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Knowledge: Rise of the layman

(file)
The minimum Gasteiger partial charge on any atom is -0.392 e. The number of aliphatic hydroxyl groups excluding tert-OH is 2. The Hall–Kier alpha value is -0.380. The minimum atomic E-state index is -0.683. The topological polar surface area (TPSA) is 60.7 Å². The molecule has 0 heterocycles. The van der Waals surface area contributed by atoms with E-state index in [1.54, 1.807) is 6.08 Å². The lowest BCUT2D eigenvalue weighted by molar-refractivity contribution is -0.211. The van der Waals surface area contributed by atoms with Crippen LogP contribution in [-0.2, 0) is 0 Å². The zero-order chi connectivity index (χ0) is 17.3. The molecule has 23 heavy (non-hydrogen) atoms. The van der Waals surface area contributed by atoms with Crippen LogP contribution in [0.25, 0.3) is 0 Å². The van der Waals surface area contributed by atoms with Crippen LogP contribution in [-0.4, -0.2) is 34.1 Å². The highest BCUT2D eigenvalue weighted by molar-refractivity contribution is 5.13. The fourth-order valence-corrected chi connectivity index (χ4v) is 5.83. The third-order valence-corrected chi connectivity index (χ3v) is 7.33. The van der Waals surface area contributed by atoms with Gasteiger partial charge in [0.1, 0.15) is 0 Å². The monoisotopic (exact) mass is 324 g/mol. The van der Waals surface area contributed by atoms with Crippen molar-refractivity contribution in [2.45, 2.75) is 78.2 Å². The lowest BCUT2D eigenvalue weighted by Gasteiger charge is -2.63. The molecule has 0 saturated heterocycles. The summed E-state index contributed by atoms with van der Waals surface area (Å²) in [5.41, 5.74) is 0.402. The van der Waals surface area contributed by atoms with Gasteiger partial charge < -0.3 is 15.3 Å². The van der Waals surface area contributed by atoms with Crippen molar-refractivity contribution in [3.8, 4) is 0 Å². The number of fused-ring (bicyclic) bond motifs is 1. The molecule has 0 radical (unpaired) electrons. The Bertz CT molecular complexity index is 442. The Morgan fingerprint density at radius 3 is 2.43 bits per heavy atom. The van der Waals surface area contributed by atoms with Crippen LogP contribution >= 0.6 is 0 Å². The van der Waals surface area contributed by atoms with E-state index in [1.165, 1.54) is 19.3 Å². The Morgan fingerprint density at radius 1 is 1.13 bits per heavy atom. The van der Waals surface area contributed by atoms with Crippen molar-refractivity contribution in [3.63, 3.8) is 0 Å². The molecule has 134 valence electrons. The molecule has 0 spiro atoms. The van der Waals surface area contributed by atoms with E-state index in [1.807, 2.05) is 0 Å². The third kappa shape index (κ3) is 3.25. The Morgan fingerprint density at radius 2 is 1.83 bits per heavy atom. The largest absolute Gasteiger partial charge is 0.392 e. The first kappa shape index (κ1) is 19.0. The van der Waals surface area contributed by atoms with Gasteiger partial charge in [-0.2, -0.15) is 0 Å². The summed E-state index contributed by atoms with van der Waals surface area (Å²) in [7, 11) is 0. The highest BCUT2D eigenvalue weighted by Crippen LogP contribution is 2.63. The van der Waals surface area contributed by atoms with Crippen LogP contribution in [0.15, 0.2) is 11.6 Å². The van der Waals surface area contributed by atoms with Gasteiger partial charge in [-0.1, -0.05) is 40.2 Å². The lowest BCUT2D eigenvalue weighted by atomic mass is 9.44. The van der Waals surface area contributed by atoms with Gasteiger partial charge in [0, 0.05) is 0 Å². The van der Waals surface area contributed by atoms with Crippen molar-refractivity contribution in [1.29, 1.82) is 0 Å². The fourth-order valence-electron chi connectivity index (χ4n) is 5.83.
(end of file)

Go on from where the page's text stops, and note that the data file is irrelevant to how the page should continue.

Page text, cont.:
The internet is quite simply a glorious place. Where else can you find bootlegged music and films, questionable women, deep seated xenophobia and amusing cats all together in the same place? Granted, some areas of any town centre may offer you these pleasures, but there's not a chance of you getting away with browsing their wares in nothing but your pants. Aside from being a stage for videos of people injuring themselves and filling cups, the web holds another, more beneficial purpose - it's a veritable treasure trove of information. The answers to practically any question the mind can conjure can be found in mere seconds. For example: The standard seat height of your average dining room chair is 18-20 inches. Karl Marx was definitely NOT gay with Friedrich Engels. The Large Hadron Collider in Geneva has so far failed to destroy the world. Having that kind of access to that much knowledge is a fantastic thing. Education is, after all the key to progression of self. But can you educate yourself without the aid of a teacher or specialist? Without the constraints of context, raw information serves as nothing more than a mildly interesting pub fact. There was a time when people relied on the printed word for data consumption. 1988 saw the publication of a very important book for those wishing to delve a little deeper. Stephen Hawking's A Brief History of Time provided an insight into a world that many thought themselves too uneducated to comment upon. Although definitely not the first of its kind, a book about black holes, bizarre quantum level sorcery and he very origin of the universe explained by Cambridge University's Professor of Mathematics was enough to pique the interest of practically all and sundry. So much so that conversations about the latest goings on in Albert Square were replaced with ponderings regarding the metaphysical nature intrinsic to preventative observation of quarks and gluons. The fact that Hawking's layman gospel has, to date, sold over ten million copies and spent 237 weeks on the bestseller's list is testament to the idea that people want to learn themselves up on some of those big league smarts.The reason he was so successful where others may have failed is that he was astutely aware of his audience, omitting all equations (bar that famous one that begins with 'E') in the knowledge that each would halve his readership. That didn't stop it from being bloody difficult to understand. Layman's terms equate to pure accessibility. As of January 2011, there are 282 books in the Oxford University Press A Very Short Introduction range, with subjects as diverse as social and cultural anthropology, animal rights, existentialism and witchcraft. The Guardian published a slew of Introduction books with comic book illustrations, either for the inquisitive illiterate or children with a somewhat worrying interest in Nietzsche. Any scientist worth his or her salt now has a TV show with a tie-in publication. Physics poster boy Brian Cox represents the next step - a hip young science buff, ex-keyboardist for pop group D:Ream with nice hair. The people who actively sought out their learning have been appeased. The hip young folk with nice hair like Brian's are an untapped resource. His epic show Wonders of the Solar System drew in over 2.8 million viewers for its first episode. The companion book sold in equal measure and his latest print, which was slyly promoted on the show, was snapped up in droves. But does providing 'dumbed down' explanations of painfully complicated concepts hold any negative consequences? You can take it one of two ways. First is the idea that everyone should have the right to educate themselves further than academia currently allows. No one wants to be a mindless consumer whose only talent is being able to name every Big Brother winner in chronological order. What these publications, television shows and caches of web information provide is a catalyst; a spark of inspiration for an inquisitive mind to broaden its horizons. However, these are stepping stones to further reading or learning. The second point is that people can, and do, take these explanations as gospel. The amount of people I've met who actually think Erwin Schrödinger put a live cat in a box is rather worrying. Taking this and other 'lay' explanations at face value offers you no understanding of what they are truly about. For the time being the only downside to the layperson rising is a higher calibre of pub conversation and questions like: "You haven't read 'The Selfish Gene'? Richard Dawkins is a God!" [NB: amusing irony]. Maybe for the moment it's the rise of the smartarse. The rest of us are too distracted by Brian's shiny hair to do anything else. )

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